Anger is often seen as a negative emotion that needs to be suppressed or avoided at all costs. But what if I told you that anger can actually be a powerful ally in your life? That anger is necessary, important and constructive? It may sound surprising, but learning to harness the energy of your anger can help you in your personal and professional relationships, and even improve your overall wellbeing. Let’s explore the nature of anger and how you can turn it into an ally.

 

Your Relationship With Anger

Before we dive into the benefits of anger, let’s take a moment to reflect on your personal relationship with this emotion. Do you love it or hate it? Do you find yourself losing control or struggling with irritability? Many people feel guilty or ashamed about their anger, but it’s important to remember that it is a natural and acceptable human emotion.

 

The Function of Anger

All emotions have a function, and they are all designed to move the human being in particular ways. Without emotions we wouldn’t be inspired to do much. The function of anger is to help us respond with strength when we are being attacked, accused, disrespected or ignored. Anger is there to help us speak up, stand up and set boundaries. Anger gives us feelings of power, control, confidence, focus and independence. Without some healthy anger, we might become a doormat whom others mistreat or we may lack the drive to make things happen.

 

The Difference Between Violence and Anger

One of the biggest misconceptions about anger is that it always leads to violence or aggression. While it’s true that poorly managed anger can be destructive, it’s important to distinguish between the feeling of anger and violent behaviour. Anger can be felt without turning to violence, however it takes presence, focus and practice – especially if your anger has been untamed for many years. Women are just as capable of expressing anger as men, although they often express it through communication and relationship rather than physical violence. But anger itself is not inherently negative. It is our expression of anger that determines its impact. Our feelings are not always a choice – but our actions most certainly can be controlled.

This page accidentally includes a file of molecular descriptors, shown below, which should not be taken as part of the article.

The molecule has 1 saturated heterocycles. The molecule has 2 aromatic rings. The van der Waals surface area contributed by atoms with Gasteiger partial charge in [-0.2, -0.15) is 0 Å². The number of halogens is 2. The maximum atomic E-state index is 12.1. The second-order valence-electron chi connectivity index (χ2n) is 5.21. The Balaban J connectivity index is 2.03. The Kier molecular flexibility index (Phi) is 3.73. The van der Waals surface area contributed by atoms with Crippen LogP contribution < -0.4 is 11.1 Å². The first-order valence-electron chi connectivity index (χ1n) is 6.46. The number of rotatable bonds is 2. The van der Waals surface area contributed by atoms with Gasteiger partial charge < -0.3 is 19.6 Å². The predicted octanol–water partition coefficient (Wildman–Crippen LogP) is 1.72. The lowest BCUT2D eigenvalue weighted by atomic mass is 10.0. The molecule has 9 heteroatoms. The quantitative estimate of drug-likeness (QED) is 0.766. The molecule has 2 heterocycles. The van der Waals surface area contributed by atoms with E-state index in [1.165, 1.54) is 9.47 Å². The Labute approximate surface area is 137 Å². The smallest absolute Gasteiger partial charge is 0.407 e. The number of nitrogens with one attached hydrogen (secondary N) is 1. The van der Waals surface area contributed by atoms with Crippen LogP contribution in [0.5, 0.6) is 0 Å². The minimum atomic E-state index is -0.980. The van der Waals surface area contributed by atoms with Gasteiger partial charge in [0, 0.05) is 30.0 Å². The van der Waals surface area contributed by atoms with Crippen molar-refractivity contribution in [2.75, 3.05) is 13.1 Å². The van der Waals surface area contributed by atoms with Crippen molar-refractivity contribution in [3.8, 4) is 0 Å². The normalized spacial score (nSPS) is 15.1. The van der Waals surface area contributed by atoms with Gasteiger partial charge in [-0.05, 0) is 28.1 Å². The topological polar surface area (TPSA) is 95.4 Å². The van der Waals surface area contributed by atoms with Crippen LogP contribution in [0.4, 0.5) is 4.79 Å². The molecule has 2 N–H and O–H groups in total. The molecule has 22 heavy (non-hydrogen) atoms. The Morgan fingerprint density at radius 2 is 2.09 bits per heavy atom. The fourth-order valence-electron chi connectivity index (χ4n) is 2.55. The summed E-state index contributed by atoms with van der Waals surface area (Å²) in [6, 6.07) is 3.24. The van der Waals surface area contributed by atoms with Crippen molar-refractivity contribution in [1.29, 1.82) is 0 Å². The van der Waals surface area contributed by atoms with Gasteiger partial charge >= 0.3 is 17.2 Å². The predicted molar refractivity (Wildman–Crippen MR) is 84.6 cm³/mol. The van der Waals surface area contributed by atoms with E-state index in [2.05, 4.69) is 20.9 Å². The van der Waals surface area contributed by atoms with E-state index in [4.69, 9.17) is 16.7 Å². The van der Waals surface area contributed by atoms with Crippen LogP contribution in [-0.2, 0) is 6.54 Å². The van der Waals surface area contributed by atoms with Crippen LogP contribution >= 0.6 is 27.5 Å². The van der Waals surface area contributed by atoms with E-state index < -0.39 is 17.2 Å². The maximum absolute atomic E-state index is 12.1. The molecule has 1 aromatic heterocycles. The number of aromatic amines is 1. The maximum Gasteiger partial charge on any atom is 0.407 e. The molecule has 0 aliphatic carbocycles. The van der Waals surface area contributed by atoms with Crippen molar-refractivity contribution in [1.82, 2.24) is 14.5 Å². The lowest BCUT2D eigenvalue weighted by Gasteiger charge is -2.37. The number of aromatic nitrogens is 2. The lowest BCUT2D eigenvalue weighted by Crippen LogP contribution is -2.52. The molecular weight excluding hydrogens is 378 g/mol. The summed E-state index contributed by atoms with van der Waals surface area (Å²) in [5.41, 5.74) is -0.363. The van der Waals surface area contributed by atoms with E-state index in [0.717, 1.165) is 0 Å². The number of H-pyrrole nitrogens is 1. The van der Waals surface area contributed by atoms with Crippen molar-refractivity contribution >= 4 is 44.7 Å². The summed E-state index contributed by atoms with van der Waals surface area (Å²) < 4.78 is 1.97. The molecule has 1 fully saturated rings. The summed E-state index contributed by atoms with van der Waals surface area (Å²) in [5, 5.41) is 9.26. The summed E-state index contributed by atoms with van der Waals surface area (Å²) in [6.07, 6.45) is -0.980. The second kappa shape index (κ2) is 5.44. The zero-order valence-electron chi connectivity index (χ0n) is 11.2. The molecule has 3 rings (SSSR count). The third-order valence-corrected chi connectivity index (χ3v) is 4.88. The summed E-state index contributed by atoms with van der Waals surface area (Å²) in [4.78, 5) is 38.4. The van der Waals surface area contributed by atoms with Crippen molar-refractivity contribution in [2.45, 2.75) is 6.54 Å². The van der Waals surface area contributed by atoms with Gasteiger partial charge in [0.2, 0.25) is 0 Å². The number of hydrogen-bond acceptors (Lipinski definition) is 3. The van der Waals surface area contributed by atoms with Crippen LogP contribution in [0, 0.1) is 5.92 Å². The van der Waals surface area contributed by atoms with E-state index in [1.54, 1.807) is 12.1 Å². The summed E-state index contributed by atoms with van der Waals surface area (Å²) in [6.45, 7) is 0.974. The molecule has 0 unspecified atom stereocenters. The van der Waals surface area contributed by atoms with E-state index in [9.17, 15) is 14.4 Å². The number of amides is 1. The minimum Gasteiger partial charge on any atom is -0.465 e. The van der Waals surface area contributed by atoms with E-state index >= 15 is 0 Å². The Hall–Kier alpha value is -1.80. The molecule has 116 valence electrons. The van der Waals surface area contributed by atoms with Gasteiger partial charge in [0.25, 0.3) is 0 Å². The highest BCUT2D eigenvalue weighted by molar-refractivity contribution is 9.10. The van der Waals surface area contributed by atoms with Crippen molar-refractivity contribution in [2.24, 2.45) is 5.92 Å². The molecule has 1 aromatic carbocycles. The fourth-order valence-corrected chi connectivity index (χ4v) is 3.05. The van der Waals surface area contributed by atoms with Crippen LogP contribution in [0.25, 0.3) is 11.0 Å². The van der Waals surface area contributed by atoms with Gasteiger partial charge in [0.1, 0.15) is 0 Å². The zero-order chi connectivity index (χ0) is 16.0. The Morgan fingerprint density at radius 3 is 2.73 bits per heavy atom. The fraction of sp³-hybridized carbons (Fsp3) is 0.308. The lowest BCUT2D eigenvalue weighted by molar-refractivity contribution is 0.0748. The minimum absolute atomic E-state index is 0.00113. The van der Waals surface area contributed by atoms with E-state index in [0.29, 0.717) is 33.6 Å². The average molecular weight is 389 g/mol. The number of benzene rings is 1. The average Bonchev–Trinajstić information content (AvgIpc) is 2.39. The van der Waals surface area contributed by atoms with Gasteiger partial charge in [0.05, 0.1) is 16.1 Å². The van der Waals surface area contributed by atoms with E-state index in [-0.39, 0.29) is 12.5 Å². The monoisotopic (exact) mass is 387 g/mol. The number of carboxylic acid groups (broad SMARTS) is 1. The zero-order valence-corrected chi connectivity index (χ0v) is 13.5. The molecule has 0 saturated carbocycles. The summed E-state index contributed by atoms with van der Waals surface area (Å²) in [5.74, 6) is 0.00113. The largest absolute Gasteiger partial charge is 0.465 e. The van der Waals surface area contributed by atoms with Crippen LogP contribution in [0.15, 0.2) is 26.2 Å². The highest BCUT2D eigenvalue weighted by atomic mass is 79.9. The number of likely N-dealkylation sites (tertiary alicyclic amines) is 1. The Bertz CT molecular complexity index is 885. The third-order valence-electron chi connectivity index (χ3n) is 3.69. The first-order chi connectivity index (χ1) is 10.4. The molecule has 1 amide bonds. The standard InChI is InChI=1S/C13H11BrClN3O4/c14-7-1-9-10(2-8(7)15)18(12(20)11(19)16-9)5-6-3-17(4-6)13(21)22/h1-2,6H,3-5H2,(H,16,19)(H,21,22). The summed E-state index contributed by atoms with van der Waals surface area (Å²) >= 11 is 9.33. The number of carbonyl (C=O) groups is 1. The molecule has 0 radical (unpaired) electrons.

Anger as an Energy

If anger were a force of nature it would be just like fire. Fire can be a powerful and destructive force, it can burn down villages and destroy lives, when out of control and unchecked, but fire can also be harnessed and contained for positive outcomes, like cooking food and keeping us warm. Similarly, anger can be a friend or a foe, depending on how we choose to utilise its energy. When we understand the nature of our emotions, we can learn to channel them in productive ways.

 

The Dangers of Suppressed Anger

Many people are taught to suppress their anger, but this can actually be counterproductive. The natural way of all emotions is to appear, express themselves and then move on. Emotions that are pushed down will inevitably find a way to resurface, and with anger that can often happen in explosive or passive-aggressive ways – just like a ball that’s pushed under water – it will eventually explode up and out. Learning to acknowledge, accept and be mindful of your anger in the present moment can prevent these outbursts and help you avoid damaging your relationships.

 

Harnessing The Power of Anger

So how can you turn your anger into an ally? The first step is to learn to recognise and acknowledge your anger when it arises. Instead of pushing it down or allowing it to take over, try to channel its energy into productive action. This might involve expressing your feelings in a healthy way, setting boundaries, or taking constructive steps to address the source of your anger.

 

Techniques to manage anger include:

  • Recognise your anger: Become familiar with your anger and what triggers it.
  • Breathe and take a moment: Pause for a moment to breathe and calm down before choosing how to respond to feelings of anger.
  • Express your anger appropriately: Use “I” statements to express your feelings and avoid blaming others.
  • Use humour: Humour can be a great tool to diffuse anger.
  • Release the energy first: Scream into a pillow, write an angry email (that you don’t send), do some push-ups or star jumps. You’ll find it easier to manage anger effectively when the physical energy has been released constructively.
  • Seek professional help: If you find that you cannot manage your anger on your own, seek professional help.

Conclusion

Anger is a perfectly natural and acceptable human emotion that can be harnessed for positive outcomes. By learning to recognise, accept and channel your anger, you can avoid damaging your relationships and improve your overall wellbeing. Don’t be afraid of your emotions – embrace them and use them to your advantage.

If you need help managing your frustration and anger, or you struggle to constructively utilise your anger to set boundaries, be assertive, and voice your needs or wants, please connect with me to arrange an appointment.

Warmest wishes,

Michelle